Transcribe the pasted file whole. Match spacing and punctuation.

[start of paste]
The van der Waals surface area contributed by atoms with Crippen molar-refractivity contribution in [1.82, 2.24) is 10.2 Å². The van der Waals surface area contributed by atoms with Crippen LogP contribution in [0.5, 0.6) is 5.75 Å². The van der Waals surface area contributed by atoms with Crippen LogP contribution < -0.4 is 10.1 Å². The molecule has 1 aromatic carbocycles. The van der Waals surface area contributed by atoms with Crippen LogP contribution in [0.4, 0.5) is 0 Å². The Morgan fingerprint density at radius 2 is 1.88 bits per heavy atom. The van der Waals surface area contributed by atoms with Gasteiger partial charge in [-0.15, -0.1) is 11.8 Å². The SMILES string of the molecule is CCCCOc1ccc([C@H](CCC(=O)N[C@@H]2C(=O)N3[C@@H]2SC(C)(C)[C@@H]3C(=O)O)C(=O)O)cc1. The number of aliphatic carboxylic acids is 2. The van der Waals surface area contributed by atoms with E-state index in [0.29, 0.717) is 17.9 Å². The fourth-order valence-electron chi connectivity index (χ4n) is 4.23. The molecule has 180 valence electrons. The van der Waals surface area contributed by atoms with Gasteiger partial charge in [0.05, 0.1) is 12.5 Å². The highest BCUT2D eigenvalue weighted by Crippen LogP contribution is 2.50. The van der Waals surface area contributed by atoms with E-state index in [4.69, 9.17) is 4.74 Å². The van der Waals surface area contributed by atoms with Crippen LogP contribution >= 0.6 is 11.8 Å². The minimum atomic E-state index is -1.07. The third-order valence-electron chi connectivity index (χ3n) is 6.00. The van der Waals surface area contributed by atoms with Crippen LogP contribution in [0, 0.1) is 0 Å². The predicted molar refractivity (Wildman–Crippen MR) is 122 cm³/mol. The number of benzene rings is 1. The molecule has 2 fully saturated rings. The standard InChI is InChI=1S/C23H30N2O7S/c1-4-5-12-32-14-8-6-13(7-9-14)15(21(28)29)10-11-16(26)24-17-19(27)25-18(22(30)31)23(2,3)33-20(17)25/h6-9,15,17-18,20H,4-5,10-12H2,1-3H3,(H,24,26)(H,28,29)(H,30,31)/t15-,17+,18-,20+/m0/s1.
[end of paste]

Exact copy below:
The van der Waals surface area contributed by atoms with Crippen molar-refractivity contribution in [1.82, 2.24) is 10.2 Å². The van der Waals surface area contributed by atoms with Crippen LogP contribution in [0.5, 0.6) is 5.75 Å². The van der Waals surface area contributed by atoms with Crippen LogP contribution < -0.4 is 10.1 Å². The molecule has 1 aromatic carbocycles. The van der Waals surface area contributed by atoms with Crippen LogP contribution in [0.4, 0.5) is 0 Å². The Morgan fingerprint density at radius 2 is 1.88 bits per heavy atom. The van der Waals surface area contributed by atoms with Gasteiger partial charge in [-0.15, -0.1) is 11.8 Å². The SMILES string of the molecule is CCCCOc1ccc([C@H](CCC(=O)N[C@@H]2C(=O)N3[C@@H]2SC(C)(C)[C@@H]3C(=O)O)C(=O)O)cc1. The number of aliphatic carboxylic acids is 2. The van der Waals surface area contributed by atoms with E-state index in [0.29, 0.717) is 17.9 Å². The fourth-order valence-electron chi connectivity index (χ4n) is 4.23. The molecule has 180 valence electrons. The van der Waals surface area contributed by atoms with Gasteiger partial charge in [0.05, 0.1) is 12.5 Å². The highest BCUT2D eigenvalue weighted by Crippen LogP contribution is 2.50. The van der Waals surface area contributed by atoms with E-state index in [4.69, 9.17) is 4.74 Å². The van der Waals surface area contributed by atoms with Crippen LogP contribution >= 0.6 is 11.8 Å². The minimum atomic E-state index is -1.07. The third-order valence-electron chi connectivity index (χ3n) is 6.00. The van der Waals surface area contributed by atoms with Crippen LogP contribution in [0, 0.1) is 0 Å². The predicted molar refractivity (Wildman–Crippen MR) is 122 cm³/mol. The number of benzene rings is 1. The molecule has 2 fully saturated rings. The standard InChI is InChI=1S/C23H30N2O7S/c1-4-5-12-32-14-8-6-13(7-9-14)15(21(28)29)10-11-16(26)24-17-19(27)25-18(22(30)31)23(2,3)33-20(17)25/h6-9,15,17-18,20H,4-5,10-12H2,1-3H3,(H,24,26)(H,28,29)(H,30,31)/t15-,17+,18-,20+/m0/s1.